Vyse Legendaire said...

Well, its thanks to corporal punishment that the soldiers for Japan in World War 3 will be as zealous as ever. WW3 is gonna be a hell of a ride!

Vyse Legendaire said...

And on another note, for those of you saying that in other parts of the world Boy Wonder or Coach Wonder would be brought up on charges, do not forget that in the West we only pay lip service to justice, meanwhile there is a literal genocide against children going on in the U.S. as a result of child abuse.
The nation upholds mystical notions of defending the weak. Suicides are high in Japan, but far more children die from outright neglect and beating in the U.S., most of them too young to defend themselves... It's that good ol' American frontier spirit.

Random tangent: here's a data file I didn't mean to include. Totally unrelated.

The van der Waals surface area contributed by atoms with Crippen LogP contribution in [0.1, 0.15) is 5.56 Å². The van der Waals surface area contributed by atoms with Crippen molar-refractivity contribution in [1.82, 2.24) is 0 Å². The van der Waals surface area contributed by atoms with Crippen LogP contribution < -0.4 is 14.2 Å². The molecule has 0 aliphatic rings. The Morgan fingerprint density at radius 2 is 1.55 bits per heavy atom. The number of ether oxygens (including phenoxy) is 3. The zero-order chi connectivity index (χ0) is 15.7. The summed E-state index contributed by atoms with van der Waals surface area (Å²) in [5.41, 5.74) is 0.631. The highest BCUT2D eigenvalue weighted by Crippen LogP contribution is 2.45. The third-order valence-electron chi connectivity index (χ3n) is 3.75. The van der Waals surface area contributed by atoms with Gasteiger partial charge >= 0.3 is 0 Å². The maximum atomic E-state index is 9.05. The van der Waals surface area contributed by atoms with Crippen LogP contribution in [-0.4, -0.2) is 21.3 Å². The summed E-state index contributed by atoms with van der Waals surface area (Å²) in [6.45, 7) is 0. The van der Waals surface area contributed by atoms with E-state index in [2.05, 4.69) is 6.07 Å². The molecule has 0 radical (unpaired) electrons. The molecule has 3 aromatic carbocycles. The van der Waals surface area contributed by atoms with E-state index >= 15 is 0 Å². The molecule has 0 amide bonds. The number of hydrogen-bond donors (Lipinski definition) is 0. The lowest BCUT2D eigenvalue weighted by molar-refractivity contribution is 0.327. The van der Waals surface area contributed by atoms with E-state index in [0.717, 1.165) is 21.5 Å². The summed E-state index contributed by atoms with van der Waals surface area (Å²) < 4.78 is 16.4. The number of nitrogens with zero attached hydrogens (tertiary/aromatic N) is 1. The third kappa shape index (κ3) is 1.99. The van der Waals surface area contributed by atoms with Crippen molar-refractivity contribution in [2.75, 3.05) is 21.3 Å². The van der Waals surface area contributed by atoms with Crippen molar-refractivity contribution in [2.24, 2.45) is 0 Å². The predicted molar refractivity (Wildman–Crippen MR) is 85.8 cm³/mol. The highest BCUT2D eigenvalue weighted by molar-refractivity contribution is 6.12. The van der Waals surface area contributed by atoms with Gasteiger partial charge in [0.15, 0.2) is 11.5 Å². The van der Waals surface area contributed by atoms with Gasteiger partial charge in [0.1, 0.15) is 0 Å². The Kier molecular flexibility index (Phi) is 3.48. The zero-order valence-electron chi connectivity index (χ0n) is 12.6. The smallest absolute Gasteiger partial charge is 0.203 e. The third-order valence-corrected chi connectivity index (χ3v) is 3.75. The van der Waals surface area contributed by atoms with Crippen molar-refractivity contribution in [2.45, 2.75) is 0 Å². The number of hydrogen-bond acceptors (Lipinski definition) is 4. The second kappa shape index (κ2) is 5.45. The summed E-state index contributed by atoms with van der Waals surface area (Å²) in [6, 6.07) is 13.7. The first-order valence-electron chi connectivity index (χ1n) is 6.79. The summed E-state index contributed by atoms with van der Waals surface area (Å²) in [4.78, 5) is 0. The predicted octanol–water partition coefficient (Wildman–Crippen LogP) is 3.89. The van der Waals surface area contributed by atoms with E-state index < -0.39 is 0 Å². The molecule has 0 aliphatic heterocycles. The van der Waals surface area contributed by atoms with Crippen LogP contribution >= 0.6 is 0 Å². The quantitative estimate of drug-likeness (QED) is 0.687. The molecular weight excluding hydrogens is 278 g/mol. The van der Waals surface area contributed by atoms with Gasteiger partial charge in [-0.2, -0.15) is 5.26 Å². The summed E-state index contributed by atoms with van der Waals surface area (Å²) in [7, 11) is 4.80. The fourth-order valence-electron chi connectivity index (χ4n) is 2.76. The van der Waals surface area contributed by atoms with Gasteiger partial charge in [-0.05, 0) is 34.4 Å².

I guess the lesson here is – being a rich nation doesn't make your people virtuous. Both Japan and U.S., and I'm guessing several other 'developed' nations have yet to reach the modern era in deed.

Anonymous said...

Vogtle reactor vessel slips off rails between Savannah, Burke County

Smoking Caster

Anonymous said...

This kind of sadistic violence takes many forms in Japan. I have suffered with an abusive spouse for years, there is a very very evil and dark side to Japanese culture that is hidden by all the fluff and Hello Kitty/Disneyland nonsense. The reason I stay on is to protect my kids from the sickness of their mentally ill mother and the rest of the social pathology as best as possible. Uphill battle.

Anonymous said...

Maybe that could not happen in US/France (I'm French) because the parents and the society would not tolerate it, but more importantly because a 16 year old boy does reply when getting beaten by their teacher (or their friends does).